APRIL 14, 2014


B. Proposal to Align Q-Drop and OTE (One-Time-Exception) Drop Policies: Academic Dishonesty (D 11516-11518).

Professor Rose presented legislation1 that would address issues resulting from the elimination of the signature requirement for Q-drops, one of which is that students may take a Q in order to escape scholastic dishonesty charges. Professor Mihran Aroian (McCombs School of Business) had been working closely with Student Judicial Services (SJS) on trying to promote good practices with respect to scholastic dishonesty and found that he had been writing a lot of reports as a result of eliminating the signature requirement and asked the EPC to address the issue. The committee recommended a simple sentence be added under “Limitations” in the Q-drop section, “Any Q-drop assigned will not be considered final until any investigations of scholastic dishonesty for the class in question are resolved.”

Professor Wade said she thought this was a good idea and asked, “Are there any other kind of investigations other than scholastic dishonesty that would also be thrown out unless there is specific language that includes them in there.” Professor Rose said she was not aware of any.

Professor Anthony Petrosino (curriculum and instruction) voiced his concern that scholastic dishonesty is not only a violation of the particular class, but of the student’s involvement at the University. When Professor Rose asked if he was referring to expulsion, he responded, “it’s not necessarily just a class problem, it is a fundamental problem with the relationship of that individual to the goals of the University.” Professor Rose explained that the policy being reviewed had only been designed for the issue of Q-drop, but added “There are some excellent efforts underway about trying, again to change the culture here at UT on these issues.” Professor Hofmann said that he was not opposed to the language but felt it would not change much and wondered if it was really necessary. Professor Rose clarified that when a faculty member received notice of a student’s intent to Q-drop a class, if there were a question of academic dishonesty, the faculty member ought to contact SJS. She added that the intent of the new language was aimed at empowering SJS. Professor Beckner said that his impression from the wording of the email message he had received was that the process would be held. Professor Rose said that was not the case. She pointed out that the system had been changed to address two issues: 1) to notify faculty members of the drop since they no longer received the form for drops, and 2) to begin to address the scholastic dishonesty issue.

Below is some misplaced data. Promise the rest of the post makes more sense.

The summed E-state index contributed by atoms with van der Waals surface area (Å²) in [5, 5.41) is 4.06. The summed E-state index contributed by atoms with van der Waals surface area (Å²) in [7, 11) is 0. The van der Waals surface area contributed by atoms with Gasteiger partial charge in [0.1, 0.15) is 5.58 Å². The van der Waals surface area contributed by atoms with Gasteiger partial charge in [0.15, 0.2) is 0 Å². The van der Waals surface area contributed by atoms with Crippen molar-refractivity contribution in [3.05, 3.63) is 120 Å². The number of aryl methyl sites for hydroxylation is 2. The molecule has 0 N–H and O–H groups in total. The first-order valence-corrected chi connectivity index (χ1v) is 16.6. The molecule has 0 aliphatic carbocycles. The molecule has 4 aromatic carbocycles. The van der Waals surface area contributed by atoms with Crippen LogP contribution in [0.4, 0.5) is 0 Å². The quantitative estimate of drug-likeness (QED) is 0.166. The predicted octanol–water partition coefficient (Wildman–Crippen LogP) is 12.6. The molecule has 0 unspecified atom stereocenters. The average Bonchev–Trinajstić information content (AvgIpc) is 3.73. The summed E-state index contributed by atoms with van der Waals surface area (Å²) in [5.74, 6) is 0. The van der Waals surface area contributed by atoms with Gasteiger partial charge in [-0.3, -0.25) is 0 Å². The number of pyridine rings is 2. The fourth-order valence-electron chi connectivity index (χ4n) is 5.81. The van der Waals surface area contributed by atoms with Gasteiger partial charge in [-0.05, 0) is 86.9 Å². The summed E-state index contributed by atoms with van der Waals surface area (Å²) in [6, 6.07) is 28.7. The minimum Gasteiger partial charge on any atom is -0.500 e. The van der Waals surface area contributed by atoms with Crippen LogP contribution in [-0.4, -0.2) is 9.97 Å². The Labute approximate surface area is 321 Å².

Professor Rose asked faculty members to send comments to her, and she said she would work to clarify the exact language for the final vote in May.

1See related PowerPoint slides in Appendix B.

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